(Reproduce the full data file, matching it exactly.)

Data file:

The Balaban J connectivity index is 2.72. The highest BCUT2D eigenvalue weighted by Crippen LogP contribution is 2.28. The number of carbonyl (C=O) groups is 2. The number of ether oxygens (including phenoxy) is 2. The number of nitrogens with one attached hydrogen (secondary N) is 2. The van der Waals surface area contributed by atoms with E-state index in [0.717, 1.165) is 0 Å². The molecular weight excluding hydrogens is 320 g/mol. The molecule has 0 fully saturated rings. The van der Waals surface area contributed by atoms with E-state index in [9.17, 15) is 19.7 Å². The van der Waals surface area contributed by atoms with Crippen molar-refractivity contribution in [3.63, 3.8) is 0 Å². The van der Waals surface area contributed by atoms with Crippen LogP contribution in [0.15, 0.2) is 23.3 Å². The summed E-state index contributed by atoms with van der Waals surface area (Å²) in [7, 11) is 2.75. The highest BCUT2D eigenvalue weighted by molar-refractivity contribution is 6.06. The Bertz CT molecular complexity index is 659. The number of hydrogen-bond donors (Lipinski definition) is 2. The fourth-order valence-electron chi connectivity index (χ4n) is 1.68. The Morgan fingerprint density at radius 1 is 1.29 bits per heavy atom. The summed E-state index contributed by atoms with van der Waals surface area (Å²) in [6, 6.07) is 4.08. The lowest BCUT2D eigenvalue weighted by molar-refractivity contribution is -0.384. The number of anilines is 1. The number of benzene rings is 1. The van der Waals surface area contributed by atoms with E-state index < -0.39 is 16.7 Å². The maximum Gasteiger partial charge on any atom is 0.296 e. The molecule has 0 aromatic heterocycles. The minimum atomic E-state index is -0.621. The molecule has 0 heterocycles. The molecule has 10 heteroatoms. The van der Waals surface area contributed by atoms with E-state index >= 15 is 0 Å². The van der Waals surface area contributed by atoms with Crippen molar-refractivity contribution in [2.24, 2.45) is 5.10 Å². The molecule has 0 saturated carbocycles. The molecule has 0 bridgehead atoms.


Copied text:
The Balaban J connectivity index is 2.72. The highest BCUT2D eigenvalue weighted by Crippen LogP contribution is 2.28. The number of carbonyl (C=O) groups is 2. The number of ether oxygens (including phenoxy) is 2. The number of nitrogens with one attached hydrogen (secondary N) is 2. The van der Waals surface area contributed by atoms with E-state index in [0.717, 1.165) is 0 Å². The molecular weight excluding hydrogens is 320 g/mol. The molecule has 0 fully saturated rings. The van der Waals surface area contributed by atoms with E-state index in [9.17, 15) is 19.7 Å². The van der Waals surface area contributed by atoms with Crippen molar-refractivity contribution in [3.63, 3.8) is 0 Å². The van der Waals surface area contributed by atoms with Crippen LogP contribution in [0.15, 0.2) is 23.3 Å². The summed E-state index contributed by atoms with van der Waals surface area (Å²) in [7, 11) is 2.75. The highest BCUT2D eigenvalue weighted by molar-refractivity contribution is 6.06. The Bertz CT molecular complexity index is 659. The number of hydrogen-bond donors (Lipinski definition) is 2. The fourth-order valence-electron chi connectivity index (χ4n) is 1.68. The Morgan fingerprint density at radius 1 is 1.29 bits per heavy atom. The summed E-state index contributed by atoms with van der Waals surface area (Å²) in [6, 6.07) is 4.08. The lowest BCUT2D eigenvalue weighted by molar-refractivity contribution is -0.384. The number of anilines is 1. The number of benzene rings is 1. The van der Waals surface area contributed by atoms with E-state index < -0.39 is 16.7 Å². The maximum Gasteiger partial charge on any atom is 0.296 e. The molecule has 0 aromatic heterocycles. The minimum atomic E-state index is -0.621. The molecule has 0 heterocycles. The molecule has 10 heteroatoms. The van der Waals surface area contributed by atoms with E-state index >= 15 is 0 Å². The van der Waals surface area contributed by atoms with Crippen molar-refractivity contribution in [2.24, 2.45) is 5.10 Å². The molecule has 0 saturated carbocycles. The molecule has 0 bridgehead atoms.